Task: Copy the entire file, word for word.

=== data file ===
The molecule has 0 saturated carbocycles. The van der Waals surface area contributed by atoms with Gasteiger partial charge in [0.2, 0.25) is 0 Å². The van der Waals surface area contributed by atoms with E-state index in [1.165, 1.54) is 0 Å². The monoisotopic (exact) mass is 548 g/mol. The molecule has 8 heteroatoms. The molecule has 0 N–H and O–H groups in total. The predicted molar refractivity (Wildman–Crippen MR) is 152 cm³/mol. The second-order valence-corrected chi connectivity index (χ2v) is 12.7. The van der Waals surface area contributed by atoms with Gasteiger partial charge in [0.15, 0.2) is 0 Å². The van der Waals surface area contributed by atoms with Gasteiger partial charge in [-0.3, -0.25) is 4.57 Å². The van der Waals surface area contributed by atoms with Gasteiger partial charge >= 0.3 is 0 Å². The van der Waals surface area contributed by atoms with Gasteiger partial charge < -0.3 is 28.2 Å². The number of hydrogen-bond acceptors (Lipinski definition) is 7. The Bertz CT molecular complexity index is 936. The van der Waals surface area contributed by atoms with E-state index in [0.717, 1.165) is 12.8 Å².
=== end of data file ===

The molecule has 0 saturated carbocycles. The van der Waals surface area contributed by atoms with Gasteiger partial charge in [0.2, 0.25) is 0 Å². The van der Waals surface area contributed by atoms with E-state index in [1.165, 1.54) is 0 Å². The monoisotopic (exact) mass is 548 g/mol. The molecule has 8 heteroatoms. The molecule has 0 N–H and O–H groups in total. The predicted molar refractivity (Wildman–Crippen MR) is 152 cm³/mol. The second-order valence-corrected chi connectivity index (χ2v) is 12.7. The van der Waals surface area contributed by atoms with Gasteiger partial charge in [0.15, 0.2) is 0 Å². The van der Waals surface area contributed by atoms with Gasteiger partial charge in [-0.3, -0.25) is 4.57 Å². The van der Waals surface area contributed by atoms with Gasteiger partial charge >= 0.3 is 0 Å². The van der Waals surface area contributed by atoms with Gasteiger partial charge < -0.3 is 28.2 Å². The number of hydrogen-bond acceptors (Lipinski definition) is 7. The Bertz CT molecular complexity index is 936. The van der Waals surface area contributed by atoms with E-state index in [0.717, 1.165) is 12.8 Å².